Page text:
1. Develop perspective on what does matter to you: To develop perspective on what really matters to you, try connecting with your future self. Where do you see yourself in 5, 10, or 20 years? You don’t have to imagine every detail – a general idea of what you want to be doing within a particular time frame is enough. In taking a long view of your life, your priorities will come into clearer focus. Another fun technique is visualizing Earth from outer space. Imagine that you’re on a spaceship that’s hovering just above our globe. From this vantage point, you’ll be able to see the bigger picture. You’ll realize how insignificant those things that are causing you angst are when you look at it through the lens of the cosmos.
2. Figure out what doesn’t matter: Knowing what should not matter to you is just as important as knowing what should. Many trivial things aren’t worth your attention and you can allow them to fall by the wayside. A couple of things from my list include the opinions of people who don’t matter to me, gossip, and other people’s business that doesn’t involve me. This list, created by author Byron Katie, is a useful guide in sorting out your concerns:
- My business (anything related to me which I have control over).
- Somebody else’s business (anything related to other people which I have very little or no control over).
- Nature’s business (everything related to natural phenomena like weather, natural disasters, universe, planets, diseases which I have zero control over).
Every time you find yourself consumed by worry, try identifying to which category your concern belongs. If it’s something that’s within your control, create a plan of action to deal with it. If it isn’t within your control, you’d be better off letting it go. Nothing beneficial can come from worrying about an outcome you can’t influence.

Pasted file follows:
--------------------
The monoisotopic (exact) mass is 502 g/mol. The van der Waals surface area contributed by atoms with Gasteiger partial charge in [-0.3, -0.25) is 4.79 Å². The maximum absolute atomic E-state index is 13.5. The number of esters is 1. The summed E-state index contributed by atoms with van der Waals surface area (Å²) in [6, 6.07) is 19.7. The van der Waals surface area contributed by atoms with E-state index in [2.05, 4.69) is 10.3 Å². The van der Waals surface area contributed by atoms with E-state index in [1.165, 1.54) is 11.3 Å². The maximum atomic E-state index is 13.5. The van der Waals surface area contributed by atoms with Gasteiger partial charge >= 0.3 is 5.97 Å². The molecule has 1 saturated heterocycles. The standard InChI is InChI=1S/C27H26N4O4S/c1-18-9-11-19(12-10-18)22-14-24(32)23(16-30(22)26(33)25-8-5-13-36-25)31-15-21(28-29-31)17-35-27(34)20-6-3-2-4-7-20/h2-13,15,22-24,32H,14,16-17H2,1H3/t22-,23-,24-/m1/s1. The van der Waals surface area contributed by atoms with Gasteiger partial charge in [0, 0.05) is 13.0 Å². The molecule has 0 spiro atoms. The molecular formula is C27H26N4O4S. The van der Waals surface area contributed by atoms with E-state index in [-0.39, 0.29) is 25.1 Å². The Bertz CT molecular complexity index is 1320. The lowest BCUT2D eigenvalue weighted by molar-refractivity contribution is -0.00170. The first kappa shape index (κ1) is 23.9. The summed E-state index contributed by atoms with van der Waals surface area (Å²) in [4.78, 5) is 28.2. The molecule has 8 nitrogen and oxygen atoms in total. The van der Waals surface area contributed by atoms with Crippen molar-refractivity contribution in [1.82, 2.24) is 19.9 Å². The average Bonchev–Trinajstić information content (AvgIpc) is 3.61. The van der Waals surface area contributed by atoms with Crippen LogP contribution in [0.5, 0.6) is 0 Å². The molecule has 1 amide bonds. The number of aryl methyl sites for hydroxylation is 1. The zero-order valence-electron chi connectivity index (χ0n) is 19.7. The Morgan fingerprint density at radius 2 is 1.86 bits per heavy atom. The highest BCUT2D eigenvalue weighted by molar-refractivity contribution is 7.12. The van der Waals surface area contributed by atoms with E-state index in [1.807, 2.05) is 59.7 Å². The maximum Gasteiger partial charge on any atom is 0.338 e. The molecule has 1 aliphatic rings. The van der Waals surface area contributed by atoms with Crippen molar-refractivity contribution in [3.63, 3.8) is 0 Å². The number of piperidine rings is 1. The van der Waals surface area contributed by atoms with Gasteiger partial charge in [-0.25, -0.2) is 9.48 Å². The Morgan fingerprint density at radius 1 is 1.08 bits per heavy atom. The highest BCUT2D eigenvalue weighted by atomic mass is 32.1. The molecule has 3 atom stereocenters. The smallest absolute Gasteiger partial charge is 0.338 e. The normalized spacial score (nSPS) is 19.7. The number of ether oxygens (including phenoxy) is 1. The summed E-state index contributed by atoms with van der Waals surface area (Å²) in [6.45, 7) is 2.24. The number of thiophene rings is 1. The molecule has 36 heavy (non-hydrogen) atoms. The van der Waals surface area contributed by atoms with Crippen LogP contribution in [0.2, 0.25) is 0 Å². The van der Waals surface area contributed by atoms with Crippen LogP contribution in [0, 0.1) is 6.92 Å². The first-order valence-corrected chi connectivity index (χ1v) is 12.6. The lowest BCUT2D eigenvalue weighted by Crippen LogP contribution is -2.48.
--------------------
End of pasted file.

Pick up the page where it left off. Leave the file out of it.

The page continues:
3. Surrender control: An agitated mental state triggers a chain reaction that affects our body functions such as heart rate, blood chemistry, and organ functions. We can normalize our state by incorporating relaxation practices to calm our nerves and bring us back into balance. There are various tools we can use whenever we find ourselves getting worked up, such as breathing techniques, reciting affirmations, EFT, meditation, and general habits that promote a healthy lifestyle such as exercise, walking, getting sufficient sleep, and a nutritious diet. In addition to a mindfulness approach, we can practice the subtle art of surrendering. Surrender requires that we relinquish our control by accepting that we can’t alter certain realities; and that we have to find ways to work around them without losing our sense of poise and serenity. Sometimes patience is all you need to allow trends to shift in their own due course.
There’s a famous saying by the boxing legend Muhammad Ali: “It isn’t the mountains ahead to climb that wear you out, it’s the pebble in your shoe.” The pebble in your shoe, in this case, refers to the petty concerns and worries that can slow you down if you don’t get rid of them. Tossing them away will make your ascent to the peak a smoother and far more enjoyable experience.
All my best on your journey,
Reflection Question: Are you prone to worrying about the small stuff? What steps can you take to begin shifting your thoughts?